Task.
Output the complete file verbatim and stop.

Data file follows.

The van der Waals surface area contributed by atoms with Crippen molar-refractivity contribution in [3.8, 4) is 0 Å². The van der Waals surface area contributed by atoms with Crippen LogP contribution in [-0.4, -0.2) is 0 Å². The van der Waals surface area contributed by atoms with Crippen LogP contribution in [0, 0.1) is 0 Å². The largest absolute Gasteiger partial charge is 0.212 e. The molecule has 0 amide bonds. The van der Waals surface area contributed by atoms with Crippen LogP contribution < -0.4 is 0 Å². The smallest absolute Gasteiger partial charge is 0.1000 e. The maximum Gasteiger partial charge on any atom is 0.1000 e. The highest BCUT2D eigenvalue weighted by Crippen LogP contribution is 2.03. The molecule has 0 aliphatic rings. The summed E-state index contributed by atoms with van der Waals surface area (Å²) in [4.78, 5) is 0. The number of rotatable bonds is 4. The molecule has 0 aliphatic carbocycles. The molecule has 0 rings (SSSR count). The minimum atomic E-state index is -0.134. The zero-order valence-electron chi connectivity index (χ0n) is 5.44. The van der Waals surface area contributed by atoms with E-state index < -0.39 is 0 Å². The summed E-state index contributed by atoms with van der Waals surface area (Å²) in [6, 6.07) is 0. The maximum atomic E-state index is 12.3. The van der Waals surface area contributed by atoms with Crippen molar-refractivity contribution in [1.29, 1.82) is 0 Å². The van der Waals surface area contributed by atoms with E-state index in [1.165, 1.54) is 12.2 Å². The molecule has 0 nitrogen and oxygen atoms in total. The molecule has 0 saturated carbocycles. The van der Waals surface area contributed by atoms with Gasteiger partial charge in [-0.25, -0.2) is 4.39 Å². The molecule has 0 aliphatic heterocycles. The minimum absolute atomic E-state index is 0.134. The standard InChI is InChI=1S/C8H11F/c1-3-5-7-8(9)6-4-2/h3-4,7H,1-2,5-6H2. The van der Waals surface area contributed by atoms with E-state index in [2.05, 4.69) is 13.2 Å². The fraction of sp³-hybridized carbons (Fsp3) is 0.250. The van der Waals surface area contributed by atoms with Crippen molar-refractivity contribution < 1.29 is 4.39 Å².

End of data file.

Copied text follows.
The van der Waals surface area contributed by atoms with Crippen molar-refractivity contribution in [3.8, 4) is 0 Å². The van der Waals surface area contributed by atoms with Crippen LogP contribution in [-0.4, -0.2) is 0 Å². The van der Waals surface area contributed by atoms with Crippen LogP contribution in [0, 0.1) is 0 Å². The largest absolute Gasteiger partial charge is 0.212 e. The molecule has 0 amide bonds. The van der Waals surface area contributed by atoms with Crippen LogP contribution < -0.4 is 0 Å². The smallest absolute Gasteiger partial charge is 0.1000 e. The maximum Gasteiger partial charge on any atom is 0.1000 e. The highest BCUT2D eigenvalue weighted by Crippen LogP contribution is 2.03. The molecule has 0 aliphatic rings. The summed E-state index contributed by atoms with van der Waals surface area (Å²) in [4.78, 5) is 0. The number of rotatable bonds is 4. The molecule has 0 aliphatic carbocycles. The molecule has 0 rings (SSSR count). The minimum atomic E-state index is -0.134. The zero-order valence-electron chi connectivity index (χ0n) is 5.44. The van der Waals surface area contributed by atoms with E-state index < -0.39 is 0 Å². The summed E-state index contributed by atoms with van der Waals surface area (Å²) in [6, 6.07) is 0. The maximum atomic E-state index is 12.3. The van der Waals surface area contributed by atoms with Crippen molar-refractivity contribution in [1.29, 1.82) is 0 Å². The van der Waals surface area contributed by atoms with E-state index in [1.165, 1.54) is 12.2 Å². The molecule has 0 nitrogen and oxygen atoms in total. The molecule has 0 saturated carbocycles. The van der Waals surface area contributed by atoms with Gasteiger partial charge in [-0.25, -0.2) is 4.39 Å². The molecule has 0 aliphatic heterocycles. The minimum absolute atomic E-state index is 0.134. The standard InChI is InChI=1S/C8H11F/c1-3-5-7-8(9)6-4-2/h3-4,7H,1-2,5-6H2. The van der Waals surface area contributed by atoms with E-state index in [2.05, 4.69) is 13.2 Å². The fraction of sp³-hybridized carbons (Fsp3) is 0.250. The van der Waals surface area contributed by atoms with Crippen molar-refractivity contribution < 1.29 is 4.39 Å².